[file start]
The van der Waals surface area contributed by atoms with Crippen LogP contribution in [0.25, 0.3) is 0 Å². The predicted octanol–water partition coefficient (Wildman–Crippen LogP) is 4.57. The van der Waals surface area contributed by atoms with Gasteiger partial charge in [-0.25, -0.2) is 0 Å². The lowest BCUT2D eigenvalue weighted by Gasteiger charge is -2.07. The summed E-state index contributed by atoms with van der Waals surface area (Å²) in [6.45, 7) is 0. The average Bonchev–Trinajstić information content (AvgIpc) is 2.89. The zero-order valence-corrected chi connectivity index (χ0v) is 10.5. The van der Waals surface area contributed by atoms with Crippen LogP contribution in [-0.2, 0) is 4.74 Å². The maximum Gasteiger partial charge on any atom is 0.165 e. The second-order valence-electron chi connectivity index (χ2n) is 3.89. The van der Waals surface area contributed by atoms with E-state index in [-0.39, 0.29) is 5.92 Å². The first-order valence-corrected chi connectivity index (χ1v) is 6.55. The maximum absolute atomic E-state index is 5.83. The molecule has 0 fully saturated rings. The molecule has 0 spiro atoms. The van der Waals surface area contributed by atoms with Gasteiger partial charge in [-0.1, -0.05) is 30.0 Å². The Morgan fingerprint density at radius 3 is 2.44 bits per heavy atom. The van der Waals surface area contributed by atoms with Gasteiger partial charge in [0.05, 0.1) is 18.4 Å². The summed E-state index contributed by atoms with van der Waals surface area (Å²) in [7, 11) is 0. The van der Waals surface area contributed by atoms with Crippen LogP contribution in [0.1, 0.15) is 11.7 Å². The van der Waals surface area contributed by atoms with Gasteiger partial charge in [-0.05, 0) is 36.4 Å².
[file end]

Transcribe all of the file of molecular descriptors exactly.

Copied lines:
The van der Waals surface area contributed by atoms with Crippen LogP contribution in [0.25, 0.3) is 0 Å². The predicted octanol–water partition coefficient (Wildman–Crippen LogP) is 4.57. The van der Waals surface area contributed by atoms with Gasteiger partial charge in [-0.25, -0.2) is 0 Å². The lowest BCUT2D eigenvalue weighted by Gasteiger charge is -2.07. The summed E-state index contributed by atoms with van der Waals surface area (Å²) in [6.45, 7) is 0. The average Bonchev–Trinajstić information content (AvgIpc) is 2.89. The zero-order valence-corrected chi connectivity index (χ0v) is 10.5. The van der Waals surface area contributed by atoms with Crippen LogP contribution in [-0.2, 0) is 4.74 Å². The maximum Gasteiger partial charge on any atom is 0.165 e. The second-order valence-electron chi connectivity index (χ2n) is 3.89. The van der Waals surface area contributed by atoms with E-state index in [-0.39, 0.29) is 5.92 Å². The first-order valence-corrected chi connectivity index (χ1v) is 6.55. The maximum absolute atomic E-state index is 5.83. The molecule has 0 fully saturated rings. The molecule has 0 spiro atoms. The van der Waals surface area contributed by atoms with Gasteiger partial charge in [-0.1, -0.05) is 30.0 Å². The Morgan fingerprint density at radius 3 is 2.44 bits per heavy atom. The van der Waals surface area contributed by atoms with Gasteiger partial charge in [0.05, 0.1) is 18.4 Å². The summed E-state index contributed by atoms with van der Waals surface area (Å²) in [7, 11) is 0. The van der Waals surface area contributed by atoms with Crippen LogP contribution in [0.1, 0.15) is 11.7 Å². The van der Waals surface area contributed by atoms with Gasteiger partial charge in [-0.05, 0) is 36.4 Å².